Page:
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    1 in 5 Sexually Active Girls Suffers Violence

    Dating Violence Increases Other Sexual Health Risks

    WebMD Health News

    Aug. 2, 2004 -- Sexually active girls are nearly five times more likely to be a victim of teen dating violence than non-sexually active girls, according to a new study.

    Researchers found nearly one in five sexually active adolescent girls was intentionally hurt by a date in the previous year compared with less than one in 25 girls without any sexual experience.

    Overall, the study showed teenage girls report high rates of dating violence, with an average of one in 10 high school girls reporting being physically harmed by a date in the last year.

    The study also suggests that girls who are sexually active and who are a victim of dating violence are more likely to be experience other sexual health risks, such as sexually transmitted infections and pregnancy.

    Researchers say the results show that teen dating violence prevention efforts should be expanded and integrated into sexual health and pregnancy prevention programs.

    Teen Dating Violence Linked to Other Risks

    The study, published in the August issue of the journal Pediatrics, was based on the responses of 6,864 female high school students who participated in the 2001 National Youth Risk Behavior Survey.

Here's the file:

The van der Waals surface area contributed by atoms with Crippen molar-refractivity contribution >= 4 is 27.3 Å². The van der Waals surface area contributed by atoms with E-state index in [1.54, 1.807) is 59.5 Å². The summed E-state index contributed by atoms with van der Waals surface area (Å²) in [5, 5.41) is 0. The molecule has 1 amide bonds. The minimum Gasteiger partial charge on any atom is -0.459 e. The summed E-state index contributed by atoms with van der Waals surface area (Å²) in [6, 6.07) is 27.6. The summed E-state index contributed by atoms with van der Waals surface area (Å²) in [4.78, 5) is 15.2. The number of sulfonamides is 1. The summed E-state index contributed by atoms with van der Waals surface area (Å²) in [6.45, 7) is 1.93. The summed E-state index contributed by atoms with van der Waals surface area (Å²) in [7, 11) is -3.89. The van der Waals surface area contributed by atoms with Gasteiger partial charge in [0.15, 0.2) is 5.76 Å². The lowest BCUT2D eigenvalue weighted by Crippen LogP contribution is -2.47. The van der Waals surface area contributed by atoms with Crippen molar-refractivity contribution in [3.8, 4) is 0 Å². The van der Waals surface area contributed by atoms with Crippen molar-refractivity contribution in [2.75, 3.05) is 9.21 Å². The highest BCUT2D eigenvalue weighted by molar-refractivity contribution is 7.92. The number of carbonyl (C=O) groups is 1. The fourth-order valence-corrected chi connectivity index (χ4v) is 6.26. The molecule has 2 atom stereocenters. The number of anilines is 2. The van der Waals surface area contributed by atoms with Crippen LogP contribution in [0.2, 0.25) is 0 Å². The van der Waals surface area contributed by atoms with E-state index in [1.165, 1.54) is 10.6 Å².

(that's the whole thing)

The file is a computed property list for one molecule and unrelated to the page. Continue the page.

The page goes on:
About half of the teenage girls surveyed were sexually active, and researchers compared rates of reported dating violence among sexually experienced and inexperienced girls.

    They found nearly 18% of sexually active girls reported being physically hurt by a date in the previous year compared with less than 4% of inexperienced girls.

    The study also showed that dating violence among sexually active girls increased other sexual health risks.

    "Adolescent girls who experience dating violence are at significantly increased risk for multiple high-risk behaviors related to sex, including having greater numbers of sexual partners, not consistently using condoms, and using substances before sexual intercourse," write researcher Jay Silverman, PhD, of the Harvard School of Public Health, and colleagues.

    In addition, researchers found that sexually active girls who reported being hurt by a date in the previous year were almost twice as likely than other girls to report having been pregnant.

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